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NEW YORK (CBSNewYork) — There is nothing better than kids helping kids, and for months, fifth graders from Connecticut have been helping a school in Far Rockaway hit by Superstorm Sandy.
As CBS 2’s Cindy Hsu reported, the students have been pen pals for months, and on Wednesday, they got to meet for the first time.
The students from Scotland Elementary School in Ridgefield, Conn., could not wait to meet their pen pals from P.S. 104 in Far Rockaway, Queens. The students arrived by bus, and immediately showed off their letters.
Farida Olaleye of P.S.104 showed CBS 2’s Hsu the letters she wrote to her pen pal, Madelyn Dec.
“This one says she’s like a shooting star because she lights up my eyes, and this is how she’s going to look when she grows up,” Farida said.
In another letter, Farida told Maddy her twin sisters will be born in September — and one of them will be named Maddy.
“I love your name because it’s gorgeous,” Farida wrote in the letter. Maddy said she is excited that Farida’s little sister will be named after her, “because we really connected.”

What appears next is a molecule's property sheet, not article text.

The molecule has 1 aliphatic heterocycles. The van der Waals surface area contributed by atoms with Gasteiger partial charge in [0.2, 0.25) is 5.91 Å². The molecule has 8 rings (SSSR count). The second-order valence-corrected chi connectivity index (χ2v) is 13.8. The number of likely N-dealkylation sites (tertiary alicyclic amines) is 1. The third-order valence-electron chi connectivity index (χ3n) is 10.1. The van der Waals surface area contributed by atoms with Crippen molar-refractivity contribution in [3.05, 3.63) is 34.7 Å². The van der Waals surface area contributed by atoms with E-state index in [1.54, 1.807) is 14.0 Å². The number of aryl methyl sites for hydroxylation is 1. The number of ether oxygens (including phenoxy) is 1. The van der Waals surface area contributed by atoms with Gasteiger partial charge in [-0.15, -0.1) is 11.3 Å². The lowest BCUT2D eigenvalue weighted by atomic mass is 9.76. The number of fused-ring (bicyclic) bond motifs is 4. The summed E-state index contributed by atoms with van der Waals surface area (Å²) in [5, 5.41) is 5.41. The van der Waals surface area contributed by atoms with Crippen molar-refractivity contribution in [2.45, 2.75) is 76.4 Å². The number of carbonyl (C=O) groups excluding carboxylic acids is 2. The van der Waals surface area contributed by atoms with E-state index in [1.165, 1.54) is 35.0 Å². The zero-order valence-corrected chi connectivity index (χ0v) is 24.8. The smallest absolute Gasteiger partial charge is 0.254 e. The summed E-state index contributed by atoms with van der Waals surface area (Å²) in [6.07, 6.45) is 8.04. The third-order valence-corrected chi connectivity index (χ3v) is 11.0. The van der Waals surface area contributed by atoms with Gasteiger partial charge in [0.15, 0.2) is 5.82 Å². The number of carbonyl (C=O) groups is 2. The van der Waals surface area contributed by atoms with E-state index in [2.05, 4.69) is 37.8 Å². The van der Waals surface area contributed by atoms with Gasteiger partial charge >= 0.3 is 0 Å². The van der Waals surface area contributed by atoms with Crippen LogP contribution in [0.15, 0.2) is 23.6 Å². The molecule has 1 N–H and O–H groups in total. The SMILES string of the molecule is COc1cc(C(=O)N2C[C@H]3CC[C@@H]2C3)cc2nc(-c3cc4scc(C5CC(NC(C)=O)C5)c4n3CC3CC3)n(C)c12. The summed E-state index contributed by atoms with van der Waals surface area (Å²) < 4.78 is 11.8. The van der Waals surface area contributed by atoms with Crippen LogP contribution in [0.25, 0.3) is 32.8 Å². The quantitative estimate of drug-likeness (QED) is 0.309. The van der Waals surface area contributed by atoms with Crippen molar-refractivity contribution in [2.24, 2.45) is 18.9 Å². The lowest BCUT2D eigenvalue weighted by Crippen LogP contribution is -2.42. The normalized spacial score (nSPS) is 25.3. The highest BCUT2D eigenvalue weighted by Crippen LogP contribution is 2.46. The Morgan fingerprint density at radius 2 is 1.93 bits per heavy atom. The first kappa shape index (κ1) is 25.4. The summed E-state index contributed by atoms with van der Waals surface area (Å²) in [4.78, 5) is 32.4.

Along with all the letters, the students in Connecticut sold their toys to raise thousands of dollars for their pen pals. They called it “play it forward.”
And Wednesday was all about play, with students from both schools just being kids and bonding through field games.
“The program is about children helping children in crisis, and it’s just, I’ve been crying all day,” said P.S. 104 Principal Katie Grady. “I’m just so thrilled with the kindness and generosity of strangers.”
While the students have only been writing since January, you’d never know it.
“She’s now my best friend,” Kiemel Bowen of P.S. 104 said of her pen pal. “She makes me laugh, and her dance is really funny.”
While it was all smiles Wednesday, the students from P.S. 104 have been through a lot. More than 40 percent of them were displaced from their homes after Sandy, and many of the teachers are still displaced.
The principal said all the support from the school in Connecticut helps with the healing.
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